We do not often see images using selective focus, as the point-and-shoot type cameras and cameras on automatic mode generally tend towards creating as much depth of field as possible. However, sometimes it is best to focus on a single element and allow the background to fall out of focus – observable but not informational.
This image was taken in Charleston, SC, where they have an interesting type of tree where the bark tends to peel off in large chunks. In this particular case I was less interested in showing the bark, and more interested in showing the trunk in relation to the blurred background – blurred to allow for an understanding of what was there and balance the trunk.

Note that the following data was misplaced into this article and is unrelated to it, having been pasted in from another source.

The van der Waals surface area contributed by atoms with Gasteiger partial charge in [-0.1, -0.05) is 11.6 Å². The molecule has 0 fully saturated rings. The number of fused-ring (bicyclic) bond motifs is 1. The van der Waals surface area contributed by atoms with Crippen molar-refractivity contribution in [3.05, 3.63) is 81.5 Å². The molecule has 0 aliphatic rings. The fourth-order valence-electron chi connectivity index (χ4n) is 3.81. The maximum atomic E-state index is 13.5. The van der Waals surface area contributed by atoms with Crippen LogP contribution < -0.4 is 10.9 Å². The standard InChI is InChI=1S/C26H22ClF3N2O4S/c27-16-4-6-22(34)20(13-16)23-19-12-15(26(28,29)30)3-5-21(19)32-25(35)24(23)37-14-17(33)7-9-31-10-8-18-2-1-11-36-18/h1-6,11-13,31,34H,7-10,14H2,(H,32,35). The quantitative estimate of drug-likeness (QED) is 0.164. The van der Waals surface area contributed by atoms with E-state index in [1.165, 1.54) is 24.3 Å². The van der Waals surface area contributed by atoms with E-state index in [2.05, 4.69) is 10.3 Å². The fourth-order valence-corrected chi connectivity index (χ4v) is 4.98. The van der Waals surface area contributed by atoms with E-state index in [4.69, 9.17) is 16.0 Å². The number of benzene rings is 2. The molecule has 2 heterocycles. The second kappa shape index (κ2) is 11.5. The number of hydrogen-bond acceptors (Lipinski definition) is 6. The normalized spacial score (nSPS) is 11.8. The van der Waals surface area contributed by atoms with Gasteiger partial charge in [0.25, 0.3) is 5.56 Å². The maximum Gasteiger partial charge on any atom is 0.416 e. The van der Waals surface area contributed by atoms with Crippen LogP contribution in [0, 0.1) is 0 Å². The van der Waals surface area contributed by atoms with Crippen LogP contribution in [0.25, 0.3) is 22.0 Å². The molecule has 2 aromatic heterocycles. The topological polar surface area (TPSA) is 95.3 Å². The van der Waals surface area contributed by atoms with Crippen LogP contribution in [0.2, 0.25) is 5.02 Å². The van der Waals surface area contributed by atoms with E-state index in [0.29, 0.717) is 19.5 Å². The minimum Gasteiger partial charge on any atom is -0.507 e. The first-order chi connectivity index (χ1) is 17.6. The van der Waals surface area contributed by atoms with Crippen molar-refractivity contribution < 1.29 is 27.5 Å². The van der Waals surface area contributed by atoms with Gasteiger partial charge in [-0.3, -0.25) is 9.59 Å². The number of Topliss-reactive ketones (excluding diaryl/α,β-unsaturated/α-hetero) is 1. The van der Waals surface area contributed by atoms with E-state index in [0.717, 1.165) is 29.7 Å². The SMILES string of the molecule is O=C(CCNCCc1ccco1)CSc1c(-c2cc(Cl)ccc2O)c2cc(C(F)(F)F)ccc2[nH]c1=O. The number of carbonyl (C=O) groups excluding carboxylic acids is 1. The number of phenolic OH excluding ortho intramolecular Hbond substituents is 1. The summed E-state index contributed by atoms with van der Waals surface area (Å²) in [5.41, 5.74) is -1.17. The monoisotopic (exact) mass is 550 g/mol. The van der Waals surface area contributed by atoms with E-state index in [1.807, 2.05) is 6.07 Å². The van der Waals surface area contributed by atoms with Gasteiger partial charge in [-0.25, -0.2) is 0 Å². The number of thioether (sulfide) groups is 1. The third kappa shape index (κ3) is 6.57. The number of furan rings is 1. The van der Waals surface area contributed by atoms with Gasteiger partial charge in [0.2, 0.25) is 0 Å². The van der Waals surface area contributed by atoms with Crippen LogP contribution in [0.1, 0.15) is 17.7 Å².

This infrared image was captured using my Nikon FM2N. This “old manual camera” has a part that certainly costs less than a dollar and is missing on current cameras – a depth of field preview button. This little lever allows the photographer to actually see the depth of field that will result with the selected aperture setting. There is no way to do this with a digital camera, that is, unless one thinks that the information can be gleaned through examination on a two inch screen. If the camera makes many of the creative decisions then how much control does the artist have over their image?